Friday, May 22, 2015

More Welcomes and Good-Byes - Carole's Post

It isn't that I would want everything to stay the same.  In the mission field, there is a constant flux that keeps life interesting, yet sometimes it is difficult to see someone move on, in particular the transfers of the elders and sisters to other parts of the mission.  I'm selfish and want to keep those whom we have come to know and love in Blantyre.

On the other hand, when we have local members returning from their missions, it is such an momentous day! They have served 18 or 24 months, most likely in another African country, and they are bringing back with them spiritual depth, leadership qualities, and an enthusiastic spirit for building the kingdom here in Malawi.  There is no doubt that they will do more to help the Church take root on Malawian soil than any other group. We know the young men and women who are leaving to go on missions and we will be back in the States when they return.  So it is especially tender for us to see those coming home now, whom we didn't know when they left, and imagine how the missionary experience has changed them.

Here we are at the airport greeting Elder Nyirenda after his arrival from the Kenya Nairobi Mission.  Picking up members of his family along the way to the airport, we wanted to make sure that his family was there to welcome him home!
Elder Nyirenda is the only one in his family who is a member of the church.
Just look at that smile of Christopher's!  Christopher Sitolo had been telling us for weeks all about Elder Nyerenda, now back to "Mike", and I don't think anyone was more excited to see him. Mike had served as an assistant to his mission president.

A week or two later after church, Mike, with loosened tie, is getting ready to go make some visits to less active members of the Blantyre 2nd Branch.

One day after Mike arrived home, we went to pick up Elder Sikumbiri, who had been serving in the Zimbabwe Harare mission.

We were worried that there wouldn't be family to greet him because we were not able to connect with them.  Before he left, the family had lived on Soche, but had now moved. Once again, Elder Sikumbiri is the only member in his family.  But when we got to the airport, there was his family.  They recognized us because of our name tags.  Of course, we offered to give them a ride home.  One hour later, as we were driving north toward Lilongwe, we arrived at their new home!  (There are so many little details that get lost in translation...)

I was worried about Elder Sikumbiri, now back to "Steve".  How would he ever get to church, living such a long way away?

But there he was on Sunday!  He has found a place to stay on Soche so he can easily get to the Zingwangwa branch. That sure does make a branch president happy! - and all the young single adults too!

Now to the story of Maxwell, our VERY PATIENT prospective missionary from Zingwangwa.  George wrote earlier about his mission call to Mozambique.  Only days before he was to leave for two months of training at the Missionary Training Center in Brazil (since Portuguese in the language of Mozambique) he found out that his visa application had been rejected.  His date was pushed back to the end of April.   When the visa did come through, we found out that two other prospective missionaries in Zambia were still waiting for theirs.  President Chinyumba (our district president) who handles the passport issues for the Malawian missionaries, managed a small miracle.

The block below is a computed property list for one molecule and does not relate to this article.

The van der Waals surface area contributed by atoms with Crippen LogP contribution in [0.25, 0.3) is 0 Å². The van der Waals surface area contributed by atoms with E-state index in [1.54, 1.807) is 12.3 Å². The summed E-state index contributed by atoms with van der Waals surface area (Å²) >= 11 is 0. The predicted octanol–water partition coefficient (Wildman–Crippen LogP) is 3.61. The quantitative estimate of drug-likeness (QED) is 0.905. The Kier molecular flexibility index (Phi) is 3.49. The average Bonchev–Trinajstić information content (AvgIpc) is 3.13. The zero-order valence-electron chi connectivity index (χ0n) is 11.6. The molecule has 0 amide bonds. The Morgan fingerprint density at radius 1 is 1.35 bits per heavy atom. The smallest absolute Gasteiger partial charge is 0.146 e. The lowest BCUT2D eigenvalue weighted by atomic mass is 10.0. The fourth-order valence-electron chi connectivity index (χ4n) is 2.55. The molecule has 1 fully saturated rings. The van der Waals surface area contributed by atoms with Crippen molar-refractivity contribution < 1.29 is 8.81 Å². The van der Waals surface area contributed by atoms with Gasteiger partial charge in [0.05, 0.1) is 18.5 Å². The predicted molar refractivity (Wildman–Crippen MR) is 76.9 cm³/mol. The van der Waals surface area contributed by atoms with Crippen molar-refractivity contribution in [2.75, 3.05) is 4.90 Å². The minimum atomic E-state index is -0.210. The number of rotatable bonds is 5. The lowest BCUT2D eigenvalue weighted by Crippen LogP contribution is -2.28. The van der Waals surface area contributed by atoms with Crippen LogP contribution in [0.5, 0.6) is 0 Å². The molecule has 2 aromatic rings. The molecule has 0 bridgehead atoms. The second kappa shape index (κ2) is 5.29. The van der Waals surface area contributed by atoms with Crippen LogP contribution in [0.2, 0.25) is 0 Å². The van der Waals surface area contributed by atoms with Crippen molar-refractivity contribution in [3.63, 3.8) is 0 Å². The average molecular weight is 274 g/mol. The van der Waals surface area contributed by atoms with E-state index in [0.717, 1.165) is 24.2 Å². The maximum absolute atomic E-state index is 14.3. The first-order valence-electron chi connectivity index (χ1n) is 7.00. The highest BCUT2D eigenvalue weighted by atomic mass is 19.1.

Maxwell, before being set apart by Elder Beal.  Thereafter, known as Elder Mbera.

 The sister missionaries were especially excited for him.

It's a bittersweet time for his loved ones. His mother, not a member, is on the left.  Sister Mwale, his "church mother" is on the right with his twin, Benson.  

Elder Maxwell lived a long way from the meetinghouse and made many, many sacrifices to come to church over the past few years.  We know he will be a great missionary!

In the meantime, we have another prospective missionary, patiently waiting.  Khama Ganghire was scheduled to leave for the Johannesburg mission in April but days before his departure, his visa, too, was rejected, something very unusual.  His date has been pushed back to July.  

Early May brought changes to the our Blantyre mission field. 
Two sisters were released:  Sister Griffus from Minnesota and Sister Mntungwa from South Africa.

After church, we took them, along with their companions, to the bus station where they would take the bus to Lilongwe, fly the next day to Lusaka and two days later, fly home.  
(Yes, these are short sisters!)

Sister Griffus left many of her clothes for Memory Munthali, who is waiting for her mission call.  Then she filled her suitcase with chitenges and more chitenges!
Saying good-bye to her companion, Sister Browning

Sister Mntungwa was such an awesome missionary, a real sweetheart!

With her companion, Sister Zohner, also from Idaho.

Sister Mntungwa's suitcase won the prize for heaviest.  I was worried when George heaved it into the truck!  She assured us that about 20 pounds of books were staying in Lilongwe.  I sure hope so!

And as the bus pulled away...

Farewell, bon voyage, we will miss you!